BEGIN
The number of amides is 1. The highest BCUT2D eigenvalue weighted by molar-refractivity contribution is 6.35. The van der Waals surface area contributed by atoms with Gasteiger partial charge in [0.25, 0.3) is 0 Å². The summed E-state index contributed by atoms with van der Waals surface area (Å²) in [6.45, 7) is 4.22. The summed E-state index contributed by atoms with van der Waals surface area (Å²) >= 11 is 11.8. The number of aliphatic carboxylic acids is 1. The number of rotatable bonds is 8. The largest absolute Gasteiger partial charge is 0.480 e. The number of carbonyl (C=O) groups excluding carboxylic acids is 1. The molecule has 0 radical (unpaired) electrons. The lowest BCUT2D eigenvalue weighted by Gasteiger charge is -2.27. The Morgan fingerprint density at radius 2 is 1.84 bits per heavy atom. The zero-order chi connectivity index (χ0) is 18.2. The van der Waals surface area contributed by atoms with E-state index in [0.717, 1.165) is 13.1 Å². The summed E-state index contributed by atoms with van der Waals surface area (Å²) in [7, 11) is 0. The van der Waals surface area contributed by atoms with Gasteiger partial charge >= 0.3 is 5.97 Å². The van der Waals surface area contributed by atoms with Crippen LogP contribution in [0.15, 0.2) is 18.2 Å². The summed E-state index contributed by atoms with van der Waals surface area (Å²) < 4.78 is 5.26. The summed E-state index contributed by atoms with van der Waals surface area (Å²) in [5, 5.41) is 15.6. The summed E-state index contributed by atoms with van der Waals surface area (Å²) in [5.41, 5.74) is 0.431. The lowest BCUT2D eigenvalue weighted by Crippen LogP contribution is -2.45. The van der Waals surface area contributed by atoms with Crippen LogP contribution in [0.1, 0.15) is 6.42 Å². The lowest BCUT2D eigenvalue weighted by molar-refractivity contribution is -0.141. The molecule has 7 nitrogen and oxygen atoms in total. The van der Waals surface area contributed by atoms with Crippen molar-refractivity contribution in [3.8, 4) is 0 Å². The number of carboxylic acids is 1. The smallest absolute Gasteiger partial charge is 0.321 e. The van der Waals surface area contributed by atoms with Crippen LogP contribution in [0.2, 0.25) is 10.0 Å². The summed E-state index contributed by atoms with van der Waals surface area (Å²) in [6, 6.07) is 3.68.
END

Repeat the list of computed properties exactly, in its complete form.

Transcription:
The number of amides is 1. The highest BCUT2D eigenvalue weighted by molar-refractivity contribution is 6.35. The van der Waals surface area contributed by atoms with Gasteiger partial charge in [0.25, 0.3) is 0 Å². The summed E-state index contributed by atoms with van der Waals surface area (Å²) in [6.45, 7) is 4.22. The summed E-state index contributed by atoms with van der Waals surface area (Å²) >= 11 is 11.8. The number of aliphatic carboxylic acids is 1. The number of rotatable bonds is 8. The largest absolute Gasteiger partial charge is 0.480 e. The number of carbonyl (C=O) groups excluding carboxylic acids is 1. The molecule has 0 radical (unpaired) electrons. The lowest BCUT2D eigenvalue weighted by Gasteiger charge is -2.27. The Morgan fingerprint density at radius 2 is 1.84 bits per heavy atom. The zero-order chi connectivity index (χ0) is 18.2. The van der Waals surface area contributed by atoms with E-state index in [0.717, 1.165) is 13.1 Å². The summed E-state index contributed by atoms with van der Waals surface area (Å²) in [7, 11) is 0. The van der Waals surface area contributed by atoms with Gasteiger partial charge >= 0.3 is 5.97 Å². The van der Waals surface area contributed by atoms with Crippen LogP contribution in [0.15, 0.2) is 18.2 Å². The summed E-state index contributed by atoms with van der Waals surface area (Å²) < 4.78 is 5.26. The summed E-state index contributed by atoms with van der Waals surface area (Å²) in [5, 5.41) is 15.6. The summed E-state index contributed by atoms with van der Waals surface area (Å²) in [5.41, 5.74) is 0.431. The lowest BCUT2D eigenvalue weighted by Crippen LogP contribution is -2.45. The van der Waals surface area contributed by atoms with Crippen LogP contribution in [0.1, 0.15) is 6.42 Å². The lowest BCUT2D eigenvalue weighted by molar-refractivity contribution is -0.141. The molecule has 7 nitrogen and oxygen atoms in total. The van der Waals surface area contributed by atoms with Crippen molar-refractivity contribution in [3.8, 4) is 0 Å². The number of carboxylic acids is 1. The smallest absolute Gasteiger partial charge is 0.321 e. The van der Waals surface area contributed by atoms with Crippen LogP contribution in [0.2, 0.25) is 10.0 Å². The summed E-state index contributed by atoms with van der Waals surface area (Å²) in [6, 6.07) is 3.68.